Why Buy an Annuity When the Market is Up?

Why Buy an Annuity When the Market is Up?

Unlike an investment, once you commit a fixed amount of money to the insurance company, that company is contractually obligated to provide you a minimum level of income with the option to continue receiving it as long as you live. All guarantees are backed by the financial strength of the issuing insurance company.

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Annuity Strategies

In a 2017 Nationwide Retirement Institute survey, financial advisors revealed some of the primary concerns of today’s pre-retirees, including maintaining their current lifestyle during retirement. These people also are less concerned with growing their assets; instead, they are focusing on drawing them down in a disciplined strategy without taking out too much too early -- and potentially running out of money. This often means transferring assets out of high-risk investments and putting them into more income-oriented vehicles.

With this in mind, annuities have become a popular go-to strategy for a portion of a retiree’s nest egg. With an annuity, you can determine how much money to use to purchase an annuity contract based on how much income you’ll want to receive from that source during retirement. Annuities can also provide a steady and reliable income stream, which is very helpful in retirement planning. It’s important to remember that annuities are designed for long-term needs and that they may be subject to fees, surrender charges and holding periods, which vary by company.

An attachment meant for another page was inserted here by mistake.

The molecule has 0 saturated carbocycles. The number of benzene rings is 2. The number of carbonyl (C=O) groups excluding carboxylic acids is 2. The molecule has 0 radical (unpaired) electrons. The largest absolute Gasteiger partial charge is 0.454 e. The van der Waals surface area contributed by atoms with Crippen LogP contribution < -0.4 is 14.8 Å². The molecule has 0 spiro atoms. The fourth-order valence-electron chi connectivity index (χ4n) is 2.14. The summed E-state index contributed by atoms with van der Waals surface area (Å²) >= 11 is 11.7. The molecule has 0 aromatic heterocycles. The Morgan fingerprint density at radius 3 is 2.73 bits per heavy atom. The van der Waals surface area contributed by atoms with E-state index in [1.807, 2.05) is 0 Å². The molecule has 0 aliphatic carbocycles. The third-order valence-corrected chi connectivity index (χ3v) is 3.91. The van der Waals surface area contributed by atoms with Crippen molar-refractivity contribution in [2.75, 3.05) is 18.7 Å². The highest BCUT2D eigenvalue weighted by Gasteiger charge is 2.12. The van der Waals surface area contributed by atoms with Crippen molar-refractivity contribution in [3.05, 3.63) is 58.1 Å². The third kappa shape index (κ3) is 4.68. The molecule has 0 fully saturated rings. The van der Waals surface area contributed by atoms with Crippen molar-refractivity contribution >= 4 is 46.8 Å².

Because annuities are insurance products that require understanding, it’s a good idea to work with an experienced financial advisor to determine which type of contract best suits your particular needs. It can become your personal income stream, wherein you decide how much money to commit now for a guaranteed income in the future. Also, be aware that an annuity income stream is guaranteed by the financial strength of the issuing insurer, not the government. As always, we’re here to help you evaluate whether an annuity is appropriate for your situation.

The good news is that today’s annuities offer a wide spectrum of features and benefits to help customize your income stream. For example, some offer riders that provide payout options for a terminal illness, chronic care, disability and even unexpected unemployment. Some annuities guarantee a return of your premium. These riders are generally optional and may require an additional fee, and they may not be available on all products.

Another way to benefit from an annuity is to use it as a wealth-transfer vehicle. For example, fixed annuity income isn’t taxed until it is distributed. If you preselect a payment stream for a loved one, he or she can receive the income throughout a period of time to avoid a large tax liability as the result of a one-time, lump-sum death benefit.

Because they offer options for reliable lifetime income, annuities remain a popular option when creating an income plan for retirement assets. The following are some recent insights discovered by LIMRA Secure Retirement Institute’s 2017 Annuity Buyers Metrics study.